Aspen’s Gaston, Taam again reset record book in another Power of Four skimo win | AspenTimes.com

Aspen’s Gaston, Taam again reset record book in another Power of Four skimo win

John Gaston’s dominance in the Power of Four ski mountaineering race almost ended because of a couple of broken ski poles. Then, after about 20 minutes of pole-less skinning up Aspen Highlands, a kind stranger intervened to save the day.

“I owe her a debt of gratitude,” Gaston said. “I want to buy that person a beer. I’d actually find her and return her poles, because she saved my day big time. The race would have been over. Without her I don’t think we would have been able to get to the top of the bowl.”

With this mystery person’s ski poles in hand, Gaston and teammate Max Taam got back on track and did what they do best, which is win the Power of Four in record fashion. Aspen’s dynamic duo were the first across the finish line in Saturday’s race with a time of 4 hours, 28 minutes, 37.87 seconds, breaking their own course record by about nine minutes. The old record, which they set in their 2018 race win, was 4:37:36.

However, in the race two years ago they won by more than 30 minutes over Paul Hamilton and Cam Smith. They really had to earn their win Saturday with Crested Butte’s Smith and Utah’s Tom Goth hot on their heels the entire time.

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“We were pretty much going to need a new record in order to beat those guys. It was pretty fast right from the gun,” Taam said. “We know skiing is our strength. Those guys are super fit on all the climbs, so we sort of went for it on the Highlands descent to try and get a gap and slowly grew it from there.”

The Audi Power of Four skimo race, which celebrated its 10th event on Saturday, began that morning in Snowmass and required athletes to skin up and ski down all four of the local ski hills, including Buttermilk, Aspen Highlands and finally Aspen Mountain, tallying about 25 miles and 10,000 vertical feet of climbing. Organized by Aspen Skiing Co., it’s sanctioned by the United States Ski Mountaineering Association and has become one of the larger skimo races in the country.

Over the past decade, Gaston has won eight times, seven with Taam. He won his first race in 2012 with his brother, Pete Gaston, who he co-founded Strafe Outerwear with. Billy Laird and Brian Smith won in 2017, when Gaston and Taam didn’t compete because of the world championships. That’s about the only way to beat the pair in the Power of Four.

That is, hope they don’t show up, which came close to happening this year. Gaston, who like Taam has long represented the U.S. on the international stage in skimo, has been actively competing in World Cup events this winter. Taam hasn’t, and was hesitant to race Saturday knowing Goth and Smith, who also are two of the country’s skimo all-stars, where again teaming up.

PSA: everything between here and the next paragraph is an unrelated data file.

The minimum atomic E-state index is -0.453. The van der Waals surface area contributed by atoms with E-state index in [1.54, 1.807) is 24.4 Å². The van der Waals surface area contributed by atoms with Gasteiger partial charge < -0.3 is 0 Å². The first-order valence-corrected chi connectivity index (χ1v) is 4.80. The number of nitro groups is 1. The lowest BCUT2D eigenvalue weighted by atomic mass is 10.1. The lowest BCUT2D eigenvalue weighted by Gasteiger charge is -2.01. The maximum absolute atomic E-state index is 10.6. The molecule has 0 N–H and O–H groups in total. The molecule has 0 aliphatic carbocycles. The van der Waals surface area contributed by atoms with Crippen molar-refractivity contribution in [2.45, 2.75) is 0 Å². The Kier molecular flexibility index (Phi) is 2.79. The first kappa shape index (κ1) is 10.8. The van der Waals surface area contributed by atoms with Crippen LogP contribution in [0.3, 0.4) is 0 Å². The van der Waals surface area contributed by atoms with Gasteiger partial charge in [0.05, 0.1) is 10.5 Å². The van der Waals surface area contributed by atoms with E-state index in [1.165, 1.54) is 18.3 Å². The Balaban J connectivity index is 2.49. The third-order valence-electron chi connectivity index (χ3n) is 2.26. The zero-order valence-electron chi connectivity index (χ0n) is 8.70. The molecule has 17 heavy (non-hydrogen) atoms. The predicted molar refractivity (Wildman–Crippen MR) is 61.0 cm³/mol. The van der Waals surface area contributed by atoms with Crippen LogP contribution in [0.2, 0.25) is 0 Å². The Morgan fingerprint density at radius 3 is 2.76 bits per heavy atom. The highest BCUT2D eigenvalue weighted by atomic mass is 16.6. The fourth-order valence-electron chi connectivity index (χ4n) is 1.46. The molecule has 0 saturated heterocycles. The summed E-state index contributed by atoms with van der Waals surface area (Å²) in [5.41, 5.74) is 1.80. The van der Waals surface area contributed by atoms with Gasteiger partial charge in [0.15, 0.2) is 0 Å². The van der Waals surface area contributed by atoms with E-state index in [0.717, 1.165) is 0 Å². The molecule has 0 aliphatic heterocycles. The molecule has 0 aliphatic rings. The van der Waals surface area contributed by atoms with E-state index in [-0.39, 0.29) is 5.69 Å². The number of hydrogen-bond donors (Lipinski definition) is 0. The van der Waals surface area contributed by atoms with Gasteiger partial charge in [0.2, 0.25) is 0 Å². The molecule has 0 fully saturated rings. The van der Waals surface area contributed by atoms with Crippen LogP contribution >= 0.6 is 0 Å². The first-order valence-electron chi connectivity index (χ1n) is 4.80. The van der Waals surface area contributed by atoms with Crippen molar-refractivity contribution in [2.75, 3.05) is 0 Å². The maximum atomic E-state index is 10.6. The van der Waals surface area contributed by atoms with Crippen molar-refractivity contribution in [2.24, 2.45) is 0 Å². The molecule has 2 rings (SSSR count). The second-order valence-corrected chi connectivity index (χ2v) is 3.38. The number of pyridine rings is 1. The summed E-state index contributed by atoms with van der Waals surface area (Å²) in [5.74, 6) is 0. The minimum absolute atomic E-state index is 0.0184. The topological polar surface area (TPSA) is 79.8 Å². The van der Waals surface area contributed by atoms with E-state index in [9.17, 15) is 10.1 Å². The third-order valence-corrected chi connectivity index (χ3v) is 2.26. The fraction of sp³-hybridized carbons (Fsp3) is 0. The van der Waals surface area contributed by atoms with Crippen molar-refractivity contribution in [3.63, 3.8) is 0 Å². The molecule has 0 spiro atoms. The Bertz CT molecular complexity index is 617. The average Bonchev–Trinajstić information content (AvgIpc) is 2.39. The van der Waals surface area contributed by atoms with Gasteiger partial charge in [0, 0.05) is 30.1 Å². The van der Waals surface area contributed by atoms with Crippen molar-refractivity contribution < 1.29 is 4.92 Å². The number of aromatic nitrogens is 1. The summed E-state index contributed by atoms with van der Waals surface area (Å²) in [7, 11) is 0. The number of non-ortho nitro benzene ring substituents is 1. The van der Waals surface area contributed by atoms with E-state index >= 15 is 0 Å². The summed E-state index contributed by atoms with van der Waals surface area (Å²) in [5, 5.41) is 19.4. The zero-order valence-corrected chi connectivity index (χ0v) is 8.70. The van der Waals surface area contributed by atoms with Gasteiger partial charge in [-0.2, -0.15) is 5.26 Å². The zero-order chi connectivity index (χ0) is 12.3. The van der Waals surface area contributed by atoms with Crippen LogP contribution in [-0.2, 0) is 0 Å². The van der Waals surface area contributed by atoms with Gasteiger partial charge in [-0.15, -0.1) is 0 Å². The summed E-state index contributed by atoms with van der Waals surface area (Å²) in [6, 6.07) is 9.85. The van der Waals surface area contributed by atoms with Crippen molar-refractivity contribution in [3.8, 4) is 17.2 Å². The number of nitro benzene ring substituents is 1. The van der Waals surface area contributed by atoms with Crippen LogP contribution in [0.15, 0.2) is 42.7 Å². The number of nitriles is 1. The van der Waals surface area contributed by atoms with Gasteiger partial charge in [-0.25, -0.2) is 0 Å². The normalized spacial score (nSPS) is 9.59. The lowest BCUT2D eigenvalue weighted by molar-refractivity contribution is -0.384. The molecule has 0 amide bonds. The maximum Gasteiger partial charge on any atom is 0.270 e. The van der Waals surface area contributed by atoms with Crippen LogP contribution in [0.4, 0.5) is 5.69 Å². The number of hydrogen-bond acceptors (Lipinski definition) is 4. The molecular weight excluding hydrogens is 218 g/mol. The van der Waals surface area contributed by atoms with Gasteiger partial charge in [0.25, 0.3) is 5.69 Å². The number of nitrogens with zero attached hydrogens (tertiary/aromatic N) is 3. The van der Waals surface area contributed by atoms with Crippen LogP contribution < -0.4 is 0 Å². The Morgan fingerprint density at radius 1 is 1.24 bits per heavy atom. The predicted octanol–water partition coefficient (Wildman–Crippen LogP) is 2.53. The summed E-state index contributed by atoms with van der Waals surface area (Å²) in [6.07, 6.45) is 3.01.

“We’ve been talking about it for a month or two now. Then two weeks ago — John is obviously super fit, racing all over the world — he convinced me to step it up for a real big training weekend,” Taam said, noting they only officially committed to racing a week ago. “I was very pleasantly surprised to win and set a course record. We had such a good streak I didn’t want to come back and not hold up my end of the bargain.”

Gaston and Taam were in a dead heat with Smith and Goth, reaching the top of the Highland Bowl at the same time. That descent gave Gaston and Taam the narrowest of margins to the Congo trailhead and they were able to hold on for the win from there. Smith and Goth finished in 4:38:16.67, less than a minute off the 2018 course record. Jon Brown and Rory Kelly finished third with a time of 5:13:16.87.

Gaston and Taam also beat Smith and Goth in the 2019 race, held on a much slower and snowier course.

“We knew Tom and Cam were racing together and that kind of inherently meant that whoever won this year was going to have to break the record, because Cam and Tom are really fast. They don’t have any weak points,” Gaston said. “We still have a little bit of a home-court advantage on some of the descents, but they are the next two fastest descenders in the whole race, so it’s not a big advantage. It was pretty stressful for the first three hours of that race.”

The Summit County duo of Kate Zander and Jill Seager won the women’s race in 6:03:24.37, holding off Jessie Young, who is married to Taam, and Nikki LaRochelle, who finished in 6:10:06.87. In third were Lindsay Plant and Grace Staberg in 6:14:33.58. Young and LaRochelle paired up to win the 2019 race.

For the second straight year, the main Power of Four races were the official USSMA national championships for the team event.

“This was by far the hardest Power of Four we’ve had, frankly. And I knew it would be,” Gaston said in regards to Smith and Goth. “They are two of the guys who put in more effort in their training and commitment to this sport than anyone else in this country. There was going to be nowhere to hide. There was going to be no faking it. So we had to be on it the whole day.”

Timothy Faia and Dirk Friel paired up to win the men’s masters (45-plus) championship division in 6:20:49.37. In the non-championship Power of Four races, Jason Killgore and Logan Greydanus won the men’s race (5:12:06.87) while sisters Caroline and Sarah Tory won the women’s race (6:25:03.08). The Power of Four co-ed crown went to Alvaro Arnal and Kristin Layne (5:56:57.37).

In the Power of Two, Chris Beck and Nathan Nelson paired up to win the men’s division, while Julie Case and Rachel Beck won on the women’s side. Chris Lane and Kim Master won the co-ed race.

For complete results, click here.

acolbert@aspentimes.com


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